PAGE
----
“I expect that the interest rates we see today are going to be here for quite some time to come, so anyone who has been thinking short-term rates are the way to go should perhaps reconsider that approach,” he said.
A wallet wallop is around the corner for some Canadians, he said.
“We are getting into prime summer vacation time, people are still travelling, and spending,” Westlake said. “With inflation continuing to run above 3%, with interest rates not coming down any time soon, housing continuing to be in high demand, I do expect that this latest rate increase will start to really impact Canadians’ wallets.”
The final word from Ottawa
Ross Webley, Broker/Owner of Coldwell Banker First Ottawa Realty, said the Bank of Canada’s interest rate decision was tough news, especially for people with lower income.
“Obviously, most people need a mortgage, so it’s going to affect them,” Webley said. “Some people are not going to be able to enter the market because of it.”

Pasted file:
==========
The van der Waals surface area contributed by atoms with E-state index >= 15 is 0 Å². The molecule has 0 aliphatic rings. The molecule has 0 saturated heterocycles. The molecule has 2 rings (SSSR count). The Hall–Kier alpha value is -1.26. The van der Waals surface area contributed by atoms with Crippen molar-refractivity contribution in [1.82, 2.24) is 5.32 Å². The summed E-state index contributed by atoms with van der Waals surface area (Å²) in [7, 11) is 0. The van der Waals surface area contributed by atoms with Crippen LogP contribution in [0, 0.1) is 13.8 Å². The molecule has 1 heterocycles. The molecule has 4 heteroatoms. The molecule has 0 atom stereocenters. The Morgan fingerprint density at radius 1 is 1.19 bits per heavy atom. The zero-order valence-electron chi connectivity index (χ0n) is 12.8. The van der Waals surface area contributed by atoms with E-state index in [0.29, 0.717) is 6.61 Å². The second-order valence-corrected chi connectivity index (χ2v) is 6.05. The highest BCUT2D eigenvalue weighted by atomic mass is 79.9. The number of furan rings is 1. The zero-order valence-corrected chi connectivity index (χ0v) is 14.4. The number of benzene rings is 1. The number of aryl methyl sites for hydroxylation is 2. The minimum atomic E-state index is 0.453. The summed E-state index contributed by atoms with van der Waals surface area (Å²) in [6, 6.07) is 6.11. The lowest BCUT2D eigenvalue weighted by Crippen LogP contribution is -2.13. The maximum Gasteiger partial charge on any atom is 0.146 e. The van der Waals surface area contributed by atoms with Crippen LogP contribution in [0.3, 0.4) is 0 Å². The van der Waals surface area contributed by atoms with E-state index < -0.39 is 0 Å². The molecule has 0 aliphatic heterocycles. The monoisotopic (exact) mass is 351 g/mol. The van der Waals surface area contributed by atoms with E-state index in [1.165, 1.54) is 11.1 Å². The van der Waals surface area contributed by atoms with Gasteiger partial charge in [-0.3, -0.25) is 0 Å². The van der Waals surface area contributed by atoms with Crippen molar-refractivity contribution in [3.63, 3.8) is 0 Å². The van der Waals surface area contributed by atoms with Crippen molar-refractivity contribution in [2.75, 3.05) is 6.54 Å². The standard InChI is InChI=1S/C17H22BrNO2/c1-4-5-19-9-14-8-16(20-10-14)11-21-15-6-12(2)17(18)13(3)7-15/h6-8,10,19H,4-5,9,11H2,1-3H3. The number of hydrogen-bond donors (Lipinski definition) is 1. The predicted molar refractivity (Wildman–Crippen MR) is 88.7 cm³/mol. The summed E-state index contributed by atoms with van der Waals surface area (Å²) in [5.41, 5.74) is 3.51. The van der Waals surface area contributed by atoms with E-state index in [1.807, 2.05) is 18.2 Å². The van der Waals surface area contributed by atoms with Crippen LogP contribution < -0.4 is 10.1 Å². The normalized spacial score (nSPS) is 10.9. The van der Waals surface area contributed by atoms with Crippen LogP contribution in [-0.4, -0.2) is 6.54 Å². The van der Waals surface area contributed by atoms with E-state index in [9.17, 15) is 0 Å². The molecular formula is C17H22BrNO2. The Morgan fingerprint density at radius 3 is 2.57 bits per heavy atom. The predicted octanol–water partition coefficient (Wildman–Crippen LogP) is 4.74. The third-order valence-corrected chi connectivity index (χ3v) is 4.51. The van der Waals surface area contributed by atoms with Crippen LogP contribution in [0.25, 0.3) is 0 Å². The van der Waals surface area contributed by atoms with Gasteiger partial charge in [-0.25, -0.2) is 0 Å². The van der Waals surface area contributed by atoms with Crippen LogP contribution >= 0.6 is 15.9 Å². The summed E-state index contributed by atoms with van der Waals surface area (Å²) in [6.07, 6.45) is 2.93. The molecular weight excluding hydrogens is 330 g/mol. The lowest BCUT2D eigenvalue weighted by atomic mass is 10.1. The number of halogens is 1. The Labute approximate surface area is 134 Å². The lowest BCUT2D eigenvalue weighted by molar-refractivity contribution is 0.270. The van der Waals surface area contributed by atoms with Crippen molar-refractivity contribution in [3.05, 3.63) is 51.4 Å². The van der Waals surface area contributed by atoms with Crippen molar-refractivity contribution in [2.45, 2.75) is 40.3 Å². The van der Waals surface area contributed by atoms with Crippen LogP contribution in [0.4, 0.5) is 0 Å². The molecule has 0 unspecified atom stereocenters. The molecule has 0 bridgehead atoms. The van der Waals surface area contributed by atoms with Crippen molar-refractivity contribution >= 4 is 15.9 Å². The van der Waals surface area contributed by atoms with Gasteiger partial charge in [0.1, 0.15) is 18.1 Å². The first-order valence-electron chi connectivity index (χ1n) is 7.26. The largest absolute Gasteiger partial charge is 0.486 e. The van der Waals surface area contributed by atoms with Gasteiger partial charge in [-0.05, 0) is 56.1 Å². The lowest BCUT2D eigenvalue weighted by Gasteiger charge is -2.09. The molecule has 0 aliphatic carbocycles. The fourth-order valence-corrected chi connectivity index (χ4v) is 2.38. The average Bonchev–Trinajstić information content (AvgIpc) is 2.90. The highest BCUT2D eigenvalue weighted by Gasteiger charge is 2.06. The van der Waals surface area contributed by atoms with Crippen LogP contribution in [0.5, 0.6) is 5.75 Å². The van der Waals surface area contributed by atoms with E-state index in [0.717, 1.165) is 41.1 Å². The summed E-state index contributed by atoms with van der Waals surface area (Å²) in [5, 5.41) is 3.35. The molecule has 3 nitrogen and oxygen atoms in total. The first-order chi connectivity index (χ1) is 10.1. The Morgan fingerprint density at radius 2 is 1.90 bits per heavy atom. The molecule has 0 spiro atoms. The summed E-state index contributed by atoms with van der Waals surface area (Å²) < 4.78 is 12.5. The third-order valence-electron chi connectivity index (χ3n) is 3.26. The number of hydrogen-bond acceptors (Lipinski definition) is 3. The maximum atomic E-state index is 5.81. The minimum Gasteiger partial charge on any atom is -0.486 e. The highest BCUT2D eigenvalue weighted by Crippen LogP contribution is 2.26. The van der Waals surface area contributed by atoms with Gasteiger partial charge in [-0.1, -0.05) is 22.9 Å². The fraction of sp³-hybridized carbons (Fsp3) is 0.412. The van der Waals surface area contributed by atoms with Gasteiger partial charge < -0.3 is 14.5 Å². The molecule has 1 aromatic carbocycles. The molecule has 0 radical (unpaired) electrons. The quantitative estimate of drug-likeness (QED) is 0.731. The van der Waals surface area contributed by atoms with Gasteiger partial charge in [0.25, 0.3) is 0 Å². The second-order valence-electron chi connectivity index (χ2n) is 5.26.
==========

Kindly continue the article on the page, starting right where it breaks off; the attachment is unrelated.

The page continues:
Webley said he sympathizes with people in the market overwhelmed by all the information coming at them.
“Inventory is still low, but, in some cases, people are holding off to buy because they don’t quite know what to do—and I’m one of them. We’re looking to downsize but we’re a little afraid of the market. First, we have to find something. The rental market is tough. To buy is tough. A lot of people sit on the fence.”
Webley suggested that buyers keep in mind that, generally speaking, when rates are up, there’s pressure on prices to come down.
“If you need to buy, buy,” he said. “You can’t always just wait. I think there are opportunities to maybe get a better price on the house than you normally would a couple of years ago. Sellers have to realize that this is what’s happening.”